ABUJA - A leading Nigerian Muslim group is spearheading a cohort of education projects and social services to less-privileged people in Africa's most populous country.
"Our organization will continue to show the light of Islam through our anti-poverty programs to the people," Alhaji Daood Imran Molaasan, National President of the Jama'at Ta'awunil Muslimeen (TAWUN), told OnIslam.net.
"TAWUN aspires for united and strong Nigeria with peaceful and relationship among tribes and religions.
He said the Muslim group, a subset of Muslim community in the Nigeria's South-western Osun State, will carry out a number of projects to serve youth and women in Nigeria.
Molaasan listed a number of projects the Muslim group aspires to carry out to serve Nigerians.
"TAWUN aspires to establish Women Empowerment Center which will be channeled at creating freedom for women i.e. Literacy department; Technical Skill Acquisition department; Education department; Computer Training department; Financial Granting department; Mini-Loan Scheme department," he said.
TAWUN leader said his group has established many schools, vocation centers, public libraries to help less-privileged Nigerians, Muslims and non-Muslims.
"The organization is known for promoting peace and progress of the society, helping the less privileged and promoting good governance in the country," he said.
"Series of programs had been held to promote civic responsibility of our organization to the nation."
"TAWUN aspires for justice and equity in all states and Nigeria at large without tribal prejudice or religious bigotry," he said.
The group "aspires for comfort of masses by encouraging government to provide employment opportunities and infrastructural facilities."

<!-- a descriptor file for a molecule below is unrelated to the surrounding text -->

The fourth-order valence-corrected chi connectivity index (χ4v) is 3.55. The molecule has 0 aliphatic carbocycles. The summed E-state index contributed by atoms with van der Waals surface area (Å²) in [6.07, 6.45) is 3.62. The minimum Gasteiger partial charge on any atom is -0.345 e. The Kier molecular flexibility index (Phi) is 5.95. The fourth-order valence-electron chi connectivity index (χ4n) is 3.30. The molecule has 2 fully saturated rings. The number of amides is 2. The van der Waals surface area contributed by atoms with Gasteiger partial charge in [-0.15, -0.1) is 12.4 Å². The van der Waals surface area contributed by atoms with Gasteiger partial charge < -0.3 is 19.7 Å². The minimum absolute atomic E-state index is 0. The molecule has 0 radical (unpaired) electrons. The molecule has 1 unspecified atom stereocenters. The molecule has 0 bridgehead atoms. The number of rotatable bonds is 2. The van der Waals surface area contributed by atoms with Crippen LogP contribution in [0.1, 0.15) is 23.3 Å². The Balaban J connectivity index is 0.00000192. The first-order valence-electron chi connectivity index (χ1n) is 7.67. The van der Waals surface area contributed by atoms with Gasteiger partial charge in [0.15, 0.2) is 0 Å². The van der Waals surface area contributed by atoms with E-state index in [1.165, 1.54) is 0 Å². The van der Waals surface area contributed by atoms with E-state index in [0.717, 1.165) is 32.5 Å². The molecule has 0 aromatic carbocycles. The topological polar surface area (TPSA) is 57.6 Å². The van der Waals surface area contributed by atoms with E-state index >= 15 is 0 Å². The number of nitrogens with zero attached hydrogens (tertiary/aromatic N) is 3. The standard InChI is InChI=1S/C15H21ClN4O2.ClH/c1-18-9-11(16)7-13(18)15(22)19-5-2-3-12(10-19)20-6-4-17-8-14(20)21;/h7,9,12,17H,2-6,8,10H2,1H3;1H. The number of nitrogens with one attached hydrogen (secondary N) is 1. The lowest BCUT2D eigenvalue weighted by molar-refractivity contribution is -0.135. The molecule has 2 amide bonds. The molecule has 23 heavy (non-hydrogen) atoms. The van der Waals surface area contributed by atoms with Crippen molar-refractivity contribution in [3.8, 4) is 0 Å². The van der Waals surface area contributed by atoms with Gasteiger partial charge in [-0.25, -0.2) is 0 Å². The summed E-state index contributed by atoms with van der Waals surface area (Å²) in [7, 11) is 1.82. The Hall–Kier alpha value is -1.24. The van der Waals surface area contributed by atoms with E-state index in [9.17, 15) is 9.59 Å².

No Boko Haram
The Muslim group denies accusations by security agencies of seeking to enforce a "Boko Haram-style" in Nigeria.
"It will be against our vision and mission to work with anybody - governmental or non-governmental organizations - to disrupt the peace of a peaceful state," Molaasan told OnIslam.net.
"I assure you that the intimidation from this agency notwithstanding."
Earlier, the state security service has issued a report linking TAWUN of seeking to create a "Boko Haram-style Islamic state" in Nigeria.
The group, however, denies the allegations, saying it is considering a lawsuit against the government over the claim.
"The most ridiculous part of the allegation is that Jama'at Ta'awunil Muslimeen is planning to become a Boko Haram type' organization," the group's leader said.
"This is beyond any imagination for an organization like ours which has established some schools, hospitals, cyber cafÃ© to change from creative development to a destructive organization. God forbid!"
Boko Haram, a Hausa term meaning "Western education is sinful", is loosely modeled on Afghanistan's Taliban.
The militant group says it is fighting enemies who have wronged its members through violence, arrests or economic neglect and corruption.
It has been blamed for a campaign of shootings and bombings against security forces and authorities in the north since 2009.
But recently, the sect has carried out attacks against Christians.
The TAWUN leader insists that his group's objectives are to serve the Nigerian community, particularly Muslims, who are the lower wrung of the poverty ladder in the country.
"The contribution of our organization to youth development, self-empowerment, and its interest in good governance made it possible for Oyinlola, the former governor of Osun State, to commission our Al-Qudus Islamic Information Center on December 24, 2005," he said."If we were religious extremists, the ex-governor, being a Christian, would not have attended our program."